• There is at least one test DSS scenario (name starts with ‘TEST_’) and one named ‘TEST_SMOKE’.

• Code complexity of Python recipes is in acceptable ranges. We are using radon for this (using pylint, flake8, or any other code inspection tool is of course also possible)

If this state is OK, we know we have a properly written project, and we can package it.

### ‘PACKAGE_BUNDLE’ stage¶

The first part of this stage is using a Python script to create a bundle of the project using DSSProject.export_bundle, and then publish it to Project Deployer using DSSProject.publish_bundle.

For archiving purposes, we are also downloading a zip file of the bundle and publishing to our Artifactory repository “generic-local/dss_bundle/”. Note the stage will fail if no file is published (the “failNoOp: true” option) so there is no need for an extra check.

### ‘PREPROD_TEST’ stage¶

In this stage, we are deploying the bundle produced at the previous stage on our DSS PREPROD instance, and then running tests.

The bundle deployment is done in import_bundle.py:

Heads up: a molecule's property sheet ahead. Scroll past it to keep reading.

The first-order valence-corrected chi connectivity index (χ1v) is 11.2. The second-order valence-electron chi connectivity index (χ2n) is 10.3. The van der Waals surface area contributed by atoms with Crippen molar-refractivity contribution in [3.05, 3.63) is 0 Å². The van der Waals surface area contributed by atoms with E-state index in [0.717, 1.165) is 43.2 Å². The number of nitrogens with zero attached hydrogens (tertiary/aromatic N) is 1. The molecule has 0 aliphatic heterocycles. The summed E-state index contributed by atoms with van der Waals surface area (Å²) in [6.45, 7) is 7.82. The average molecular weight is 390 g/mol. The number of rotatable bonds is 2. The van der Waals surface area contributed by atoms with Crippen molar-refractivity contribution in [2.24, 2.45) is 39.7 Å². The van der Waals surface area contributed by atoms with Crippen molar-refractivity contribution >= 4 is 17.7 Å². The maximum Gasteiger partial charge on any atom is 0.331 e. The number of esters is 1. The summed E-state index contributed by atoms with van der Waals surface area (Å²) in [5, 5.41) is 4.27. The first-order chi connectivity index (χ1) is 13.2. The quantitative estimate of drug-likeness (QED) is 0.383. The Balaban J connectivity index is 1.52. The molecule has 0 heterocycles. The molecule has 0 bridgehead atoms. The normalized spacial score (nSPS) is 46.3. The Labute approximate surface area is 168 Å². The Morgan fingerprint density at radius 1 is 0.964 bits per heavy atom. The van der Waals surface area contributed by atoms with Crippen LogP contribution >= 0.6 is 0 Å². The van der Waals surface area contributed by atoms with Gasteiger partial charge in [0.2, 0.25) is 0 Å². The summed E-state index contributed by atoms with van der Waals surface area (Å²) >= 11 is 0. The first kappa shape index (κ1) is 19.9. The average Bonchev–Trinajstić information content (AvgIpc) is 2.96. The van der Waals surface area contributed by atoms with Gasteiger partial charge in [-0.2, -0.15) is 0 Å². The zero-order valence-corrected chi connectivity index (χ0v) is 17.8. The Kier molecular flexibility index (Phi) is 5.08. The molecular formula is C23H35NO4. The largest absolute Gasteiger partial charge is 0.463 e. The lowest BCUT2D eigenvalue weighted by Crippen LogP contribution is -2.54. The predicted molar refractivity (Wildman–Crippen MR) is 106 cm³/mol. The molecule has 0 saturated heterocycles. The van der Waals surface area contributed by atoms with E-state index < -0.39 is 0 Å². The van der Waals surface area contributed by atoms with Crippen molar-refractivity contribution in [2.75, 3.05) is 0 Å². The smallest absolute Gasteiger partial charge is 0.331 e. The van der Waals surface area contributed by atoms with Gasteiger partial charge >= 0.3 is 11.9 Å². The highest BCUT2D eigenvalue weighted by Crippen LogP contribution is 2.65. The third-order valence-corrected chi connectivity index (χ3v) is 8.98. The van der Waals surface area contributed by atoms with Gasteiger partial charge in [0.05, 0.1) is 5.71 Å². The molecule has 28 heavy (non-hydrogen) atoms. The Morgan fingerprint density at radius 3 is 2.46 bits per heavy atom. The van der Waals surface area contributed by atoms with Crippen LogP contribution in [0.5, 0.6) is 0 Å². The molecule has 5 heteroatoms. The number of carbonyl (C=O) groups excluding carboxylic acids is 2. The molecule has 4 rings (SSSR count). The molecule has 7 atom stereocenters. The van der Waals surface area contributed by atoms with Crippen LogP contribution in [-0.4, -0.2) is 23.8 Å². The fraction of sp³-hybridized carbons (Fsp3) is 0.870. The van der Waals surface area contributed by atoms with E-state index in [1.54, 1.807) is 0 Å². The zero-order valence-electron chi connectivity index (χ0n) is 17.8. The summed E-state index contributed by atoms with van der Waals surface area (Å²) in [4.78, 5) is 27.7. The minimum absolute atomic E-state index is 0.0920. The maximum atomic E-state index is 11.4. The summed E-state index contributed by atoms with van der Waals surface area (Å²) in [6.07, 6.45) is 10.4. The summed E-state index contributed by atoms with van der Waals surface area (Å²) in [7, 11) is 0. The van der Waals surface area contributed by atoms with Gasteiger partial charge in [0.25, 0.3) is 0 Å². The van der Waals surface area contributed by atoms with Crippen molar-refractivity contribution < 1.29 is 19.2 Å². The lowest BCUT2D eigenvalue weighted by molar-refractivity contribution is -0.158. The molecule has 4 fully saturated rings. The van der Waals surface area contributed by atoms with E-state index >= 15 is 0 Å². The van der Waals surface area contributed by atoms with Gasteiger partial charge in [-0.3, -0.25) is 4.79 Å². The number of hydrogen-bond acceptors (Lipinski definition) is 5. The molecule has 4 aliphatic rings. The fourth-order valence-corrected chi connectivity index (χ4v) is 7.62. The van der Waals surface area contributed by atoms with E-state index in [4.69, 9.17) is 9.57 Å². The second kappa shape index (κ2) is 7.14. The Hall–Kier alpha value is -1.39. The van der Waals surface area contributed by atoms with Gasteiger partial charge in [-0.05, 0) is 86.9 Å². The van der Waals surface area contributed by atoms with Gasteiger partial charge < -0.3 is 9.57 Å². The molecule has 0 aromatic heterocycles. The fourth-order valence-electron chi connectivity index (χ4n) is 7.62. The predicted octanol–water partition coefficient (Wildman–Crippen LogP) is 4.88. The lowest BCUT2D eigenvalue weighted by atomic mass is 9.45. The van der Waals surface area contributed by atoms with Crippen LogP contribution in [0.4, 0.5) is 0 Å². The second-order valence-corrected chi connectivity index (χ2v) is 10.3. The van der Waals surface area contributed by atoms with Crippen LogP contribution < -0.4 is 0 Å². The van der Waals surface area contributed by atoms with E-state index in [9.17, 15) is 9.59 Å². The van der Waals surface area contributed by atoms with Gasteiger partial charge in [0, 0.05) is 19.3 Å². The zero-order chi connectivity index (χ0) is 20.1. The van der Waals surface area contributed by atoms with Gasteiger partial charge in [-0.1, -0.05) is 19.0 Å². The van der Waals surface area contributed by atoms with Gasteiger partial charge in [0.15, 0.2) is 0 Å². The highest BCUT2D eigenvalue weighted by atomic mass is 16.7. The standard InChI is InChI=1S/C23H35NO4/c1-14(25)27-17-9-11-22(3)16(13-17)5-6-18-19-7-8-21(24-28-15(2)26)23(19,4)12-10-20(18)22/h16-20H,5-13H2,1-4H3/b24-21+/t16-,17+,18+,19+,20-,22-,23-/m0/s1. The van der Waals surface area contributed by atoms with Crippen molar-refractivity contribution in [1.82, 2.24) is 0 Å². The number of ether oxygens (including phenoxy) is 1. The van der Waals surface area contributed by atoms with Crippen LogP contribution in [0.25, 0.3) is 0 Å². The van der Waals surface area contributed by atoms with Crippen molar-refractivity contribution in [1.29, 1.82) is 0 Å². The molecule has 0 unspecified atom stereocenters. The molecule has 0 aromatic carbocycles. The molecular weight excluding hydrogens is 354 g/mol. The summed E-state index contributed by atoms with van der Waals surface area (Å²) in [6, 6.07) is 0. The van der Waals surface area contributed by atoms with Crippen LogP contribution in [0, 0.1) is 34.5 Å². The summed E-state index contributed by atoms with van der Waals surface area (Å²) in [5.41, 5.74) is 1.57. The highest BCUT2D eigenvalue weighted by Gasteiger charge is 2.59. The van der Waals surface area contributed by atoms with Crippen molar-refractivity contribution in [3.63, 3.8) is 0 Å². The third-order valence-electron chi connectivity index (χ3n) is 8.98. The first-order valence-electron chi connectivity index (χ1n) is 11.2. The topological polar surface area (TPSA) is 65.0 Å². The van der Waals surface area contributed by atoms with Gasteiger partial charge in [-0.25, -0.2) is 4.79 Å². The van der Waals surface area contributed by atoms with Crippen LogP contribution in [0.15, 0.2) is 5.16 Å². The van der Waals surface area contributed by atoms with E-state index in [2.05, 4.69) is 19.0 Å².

• We search if the project is already deployed or not. If it is deployed, we just update the bundle to use, and if it is not, we create a brand new deployment.

• We request Project Deployer to deploy this new bundle using DSSProjectDeployerDeployment.start_update

In this example, we consider connection mappings to be already valid as Project Deployer allows a default remapping to be defined at Infrastructure level, and this should cover most needs.

The following script run_test.py executes all the scenarios named TEST_XXX and fails if a result is not a success.

This pytest configuration has an additional twist. If you have only one test running all the TEST_XXX scenarios, they will be reported to Jenkins as a single test–successful or failed.

Here, we make this nicer by dynamically creating one unit test per scenario. In the final report, we will have one report per scenario executed, making the report more meaningful. This requires some understanding of pytest parameterization. Note that you can perfectly keep one test that will run all your scenarios if you are not feeling at ease with this.